North of Everything
What parents need to know
Parents Need to Know
Parents need to know that this simple story follows the aging of the narrator, whose father falls ill with cancer and dies.
What's the story?
A simple story. A family -- mother, father, son -- moves from Florida to take up farming in Vermont. Through the seasons a new baby is born, the crops are brought in, the father grows ill and finally dies of cancer. And the seasons go by, the baby grows, the son takes on the duties of a man too soon, and life moves on: summer, autumn, winter, and spring.
Is it any good?
Of all the stories that are told, there are none so poignant, so lovely and heartbreaking, as life. Just life, with its seasons and tides, with events little and large, with no particular narrative thread other than the threads of a life, spun, woven, tangled, and merged with others. The author captures this beautifully in a series of free-verse poems that sing the song of life.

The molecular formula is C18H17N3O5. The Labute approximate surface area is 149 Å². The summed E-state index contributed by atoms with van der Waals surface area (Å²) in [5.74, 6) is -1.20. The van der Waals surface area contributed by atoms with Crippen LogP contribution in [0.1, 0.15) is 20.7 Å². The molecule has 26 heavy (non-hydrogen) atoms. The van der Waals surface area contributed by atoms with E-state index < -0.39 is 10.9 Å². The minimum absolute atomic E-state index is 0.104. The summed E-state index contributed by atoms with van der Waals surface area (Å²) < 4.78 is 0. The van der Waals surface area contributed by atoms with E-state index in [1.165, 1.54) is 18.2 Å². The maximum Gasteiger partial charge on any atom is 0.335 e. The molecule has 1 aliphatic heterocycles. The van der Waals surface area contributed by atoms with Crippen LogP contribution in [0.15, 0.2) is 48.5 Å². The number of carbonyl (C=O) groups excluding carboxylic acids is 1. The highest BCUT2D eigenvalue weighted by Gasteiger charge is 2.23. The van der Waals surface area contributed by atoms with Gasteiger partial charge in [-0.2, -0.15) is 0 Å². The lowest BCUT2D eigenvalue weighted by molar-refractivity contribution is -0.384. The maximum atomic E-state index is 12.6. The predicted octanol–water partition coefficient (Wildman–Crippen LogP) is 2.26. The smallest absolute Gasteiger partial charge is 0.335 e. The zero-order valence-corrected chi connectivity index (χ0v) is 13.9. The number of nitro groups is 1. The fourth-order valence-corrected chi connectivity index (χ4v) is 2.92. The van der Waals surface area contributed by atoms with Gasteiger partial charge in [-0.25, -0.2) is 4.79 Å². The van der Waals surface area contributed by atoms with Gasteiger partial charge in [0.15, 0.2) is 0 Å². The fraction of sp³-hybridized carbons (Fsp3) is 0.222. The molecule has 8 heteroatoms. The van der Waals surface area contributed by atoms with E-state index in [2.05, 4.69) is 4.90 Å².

What he doesn't capture is the voice of the boy whose poetry journal this is supposed to be. It's written in the first person, and this is a mistake, because the voice is that of an adult poet. The poems are sophisticated and beautiful, but there is no growth in ability, no reason given why this boy is writing in poetry, no connection between form and content. An unfortunate flaw in an otherwise lovely book.
Families can talk about...
Families can talk about the central metaphor, the seasons of life. The poetry can inspire children to keep their own poetry journals.